"In space, when you sense there is a problem, you do what you've been trained to do—after the initial stomach-lurch and adrenaline flow."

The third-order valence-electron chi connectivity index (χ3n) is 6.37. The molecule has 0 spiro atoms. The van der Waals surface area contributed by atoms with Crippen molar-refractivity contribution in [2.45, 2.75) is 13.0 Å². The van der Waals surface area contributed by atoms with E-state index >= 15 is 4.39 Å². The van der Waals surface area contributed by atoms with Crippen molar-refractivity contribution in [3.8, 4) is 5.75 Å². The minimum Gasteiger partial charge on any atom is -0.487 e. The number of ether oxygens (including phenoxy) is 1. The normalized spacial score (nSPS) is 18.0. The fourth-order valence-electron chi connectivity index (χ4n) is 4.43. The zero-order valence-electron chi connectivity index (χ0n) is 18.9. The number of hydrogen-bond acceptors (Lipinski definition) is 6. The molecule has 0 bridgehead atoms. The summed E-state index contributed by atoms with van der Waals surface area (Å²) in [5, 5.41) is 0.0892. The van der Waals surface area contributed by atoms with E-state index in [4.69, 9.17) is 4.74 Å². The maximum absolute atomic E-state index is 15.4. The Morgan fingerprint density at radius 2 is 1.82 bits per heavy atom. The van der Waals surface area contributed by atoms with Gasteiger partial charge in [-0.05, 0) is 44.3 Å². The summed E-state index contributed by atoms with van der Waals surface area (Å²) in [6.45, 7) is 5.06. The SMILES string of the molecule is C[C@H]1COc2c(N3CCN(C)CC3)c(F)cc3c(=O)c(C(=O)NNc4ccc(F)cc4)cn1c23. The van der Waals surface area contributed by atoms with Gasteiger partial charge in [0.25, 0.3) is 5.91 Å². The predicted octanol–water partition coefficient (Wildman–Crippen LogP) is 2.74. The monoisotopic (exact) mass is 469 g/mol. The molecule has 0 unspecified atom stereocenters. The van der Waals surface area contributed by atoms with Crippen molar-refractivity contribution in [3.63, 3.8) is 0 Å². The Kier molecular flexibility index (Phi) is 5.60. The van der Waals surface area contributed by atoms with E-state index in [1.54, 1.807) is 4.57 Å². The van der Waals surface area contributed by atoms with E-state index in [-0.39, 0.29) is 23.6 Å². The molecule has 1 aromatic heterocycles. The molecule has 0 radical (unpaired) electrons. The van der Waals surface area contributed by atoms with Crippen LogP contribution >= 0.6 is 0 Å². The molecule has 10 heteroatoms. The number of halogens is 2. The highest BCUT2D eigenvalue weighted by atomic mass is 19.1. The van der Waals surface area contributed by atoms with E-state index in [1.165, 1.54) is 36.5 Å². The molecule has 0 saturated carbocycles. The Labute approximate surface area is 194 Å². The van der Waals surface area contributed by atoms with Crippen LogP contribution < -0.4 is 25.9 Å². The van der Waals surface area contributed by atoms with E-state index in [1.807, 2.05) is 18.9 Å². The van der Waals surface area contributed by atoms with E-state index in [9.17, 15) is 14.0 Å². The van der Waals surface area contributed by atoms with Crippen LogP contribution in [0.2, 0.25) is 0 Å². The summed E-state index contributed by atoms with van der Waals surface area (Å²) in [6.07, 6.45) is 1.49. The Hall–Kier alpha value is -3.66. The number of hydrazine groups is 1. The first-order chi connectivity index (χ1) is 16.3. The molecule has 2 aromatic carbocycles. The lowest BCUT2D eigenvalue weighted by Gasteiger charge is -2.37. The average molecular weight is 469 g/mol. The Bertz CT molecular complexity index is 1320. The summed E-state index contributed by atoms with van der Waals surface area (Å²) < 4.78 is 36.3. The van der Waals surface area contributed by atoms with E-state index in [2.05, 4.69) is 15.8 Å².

OCCUPATION Astronaut HOME BASE Clear Lake, Texas OUT OF THIS WORLD Foale recently returned from the International Space Station, and although this was his sixth time in orbit, he found it awe-inspiring nonetheless. "Looking through a window while moving at five miles a second is exhilarating," Foale says. "I love making out Asia's geography—the Gobi Desert and the Himalayas." KEEPING COOL Foale was aboard the now decommissioned Mir when it collided with a Progress resupply ship, creating the first orbital decompression in human space flight. "Nothing forces you into panicky action," he says. "You just attend to the life-threatening things." COUNTING STARS "If the ISS were a hotel, I would give it four stars—and the Mir two," he jokes, admitting he didn't go into orbit for luxurious digs. "You accept accommodations that you never would on Earth." TO INFINITY, AND BEYOND! So what does Foale think of sending ordinary citizens into space?"It's exciting that people will be able to see the blackness of space and the Earth's bright blue curved horizon." But suborbital flights like those offered on SpaceShipOne are only going to whet people's appetites. The next challenge in the burgeoning space tourist industry: "Orbit, which is twenty times harder than what they're doing now."